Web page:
- 4 ounces goat cheese, crumbled
- First, whisk the first four ingredients and 1 Tbsp of the orange zest in a small bowl. Set aside.
- Bring quinoa and water or stock to a boil over medium-high heat. Add remaining orange zest and stir. Lower heat and cover, simmering for about 15 minutes or until quinoa no longer has a small white dot in the middle and the “springs” have become uncoiled. Set aside and let cool.
- Meanwhile, cube the beets. Set aside in a bowl. Pour half of your dressing over the beets, then pour the other half over the quinoa. Stir to combine.
- If you want a pretty layered salad like the one I have pictured, place kale on individual serving plates, then top with quinoa, beets, goat cheese and almonds. If you would like a beautiful, brilliantly purple salad, combine everything in a very large mixing bowl and toss. Serve, or keep in the fridge for up to three days.
For a vegan version, use maple syrup in place of the honey and eliminate the cheese.
Welcome to Comfort Food Week! This week, I have three recipes designed to make you feel all warm and fuzzy inside, even though it might be cold and sad and disgusting outside.
Guess what, you guys? It’s cold and flu season. That means that we always have a can of chicken noodle soup in the pantry, ready and waiting for the moment someone in our house gets the sniffles.
I should say that most years we have that can of soup in the pantry. This year, I have plenty of this soup in the freezer, because it’s gluten-free, dairy-free, soy-free and additive-free — unlike that can of condensed soup we usually buy. It takes a little bit of time, but not nearly as much time as you think, especially if you skip making bone broth, like I did, and buy good chicken stock at the store.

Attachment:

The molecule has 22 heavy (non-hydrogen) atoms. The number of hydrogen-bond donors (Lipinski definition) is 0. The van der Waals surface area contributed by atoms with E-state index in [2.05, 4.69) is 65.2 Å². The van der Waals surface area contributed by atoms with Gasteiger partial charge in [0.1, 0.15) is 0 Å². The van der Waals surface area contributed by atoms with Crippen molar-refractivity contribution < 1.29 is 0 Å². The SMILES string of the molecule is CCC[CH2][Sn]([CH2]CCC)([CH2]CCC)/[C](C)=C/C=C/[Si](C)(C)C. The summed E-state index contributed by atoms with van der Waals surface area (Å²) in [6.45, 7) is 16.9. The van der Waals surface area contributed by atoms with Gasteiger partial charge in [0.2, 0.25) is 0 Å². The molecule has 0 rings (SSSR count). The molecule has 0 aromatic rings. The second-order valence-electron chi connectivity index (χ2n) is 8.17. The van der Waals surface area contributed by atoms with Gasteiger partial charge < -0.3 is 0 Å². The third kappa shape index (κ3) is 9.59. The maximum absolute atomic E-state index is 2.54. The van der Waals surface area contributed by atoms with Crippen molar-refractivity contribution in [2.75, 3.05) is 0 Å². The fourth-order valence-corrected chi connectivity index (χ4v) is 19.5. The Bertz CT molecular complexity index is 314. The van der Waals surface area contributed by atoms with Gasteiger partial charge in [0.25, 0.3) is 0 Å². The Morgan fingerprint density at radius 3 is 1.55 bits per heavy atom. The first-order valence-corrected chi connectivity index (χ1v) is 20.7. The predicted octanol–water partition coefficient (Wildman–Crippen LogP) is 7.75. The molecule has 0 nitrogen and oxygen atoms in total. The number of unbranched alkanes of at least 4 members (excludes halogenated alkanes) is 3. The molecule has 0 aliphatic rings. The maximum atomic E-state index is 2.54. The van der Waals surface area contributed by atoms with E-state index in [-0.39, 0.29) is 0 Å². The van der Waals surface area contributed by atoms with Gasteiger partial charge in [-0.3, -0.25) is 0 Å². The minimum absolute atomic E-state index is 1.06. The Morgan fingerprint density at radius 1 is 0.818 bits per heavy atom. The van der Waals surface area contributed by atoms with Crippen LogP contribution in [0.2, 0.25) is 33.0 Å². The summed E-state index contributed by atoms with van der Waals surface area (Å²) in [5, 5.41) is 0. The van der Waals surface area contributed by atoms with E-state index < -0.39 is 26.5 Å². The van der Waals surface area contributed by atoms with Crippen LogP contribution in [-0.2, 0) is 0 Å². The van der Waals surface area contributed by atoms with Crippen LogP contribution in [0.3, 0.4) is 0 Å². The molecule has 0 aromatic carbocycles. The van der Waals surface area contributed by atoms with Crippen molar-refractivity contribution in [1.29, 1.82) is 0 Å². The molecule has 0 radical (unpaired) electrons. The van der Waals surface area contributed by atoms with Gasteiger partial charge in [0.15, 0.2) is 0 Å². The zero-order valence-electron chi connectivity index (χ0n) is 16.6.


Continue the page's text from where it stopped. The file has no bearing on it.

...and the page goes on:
However, the bone broth does give this an extra boost of nutrition. With all of that good stuff in the broth plus the protein of the quinoa and chicken and the amazing flavor of the lemon and dill, you’ll be feeling better in no time. And if you aren’t, that’s okay too, as this recipe makes a ton. You’ll be well on your way to recovery by the time you get through this batch.
Chicken Soup with Quinoa
Prep time: 15 mins
Cook time: 40 mins
Total time: 55 mins
Serves: 8-10 servings
A perfect sick-day soup. Keep this in the freezer for when the flu strikes.
- 1 chicken breast
- 2 Tbsp olive oil
- 1 yellow onion, chopped
- 1 rib celery, chopped
- 2 large carrots, chopped
- 1 1/2 cups cooked quinoa
- 8 cups broth (homemade or carefully selected store-bought)
- juice of one lemon
- 2 Tbsp minced fresh dill
- salt and pepper to taste
- Preheat oven to 400 degrees. Roast chicken breast on a foil-lined pan for about 30 minutes. (You can also pan-fry, but I preferred to roast).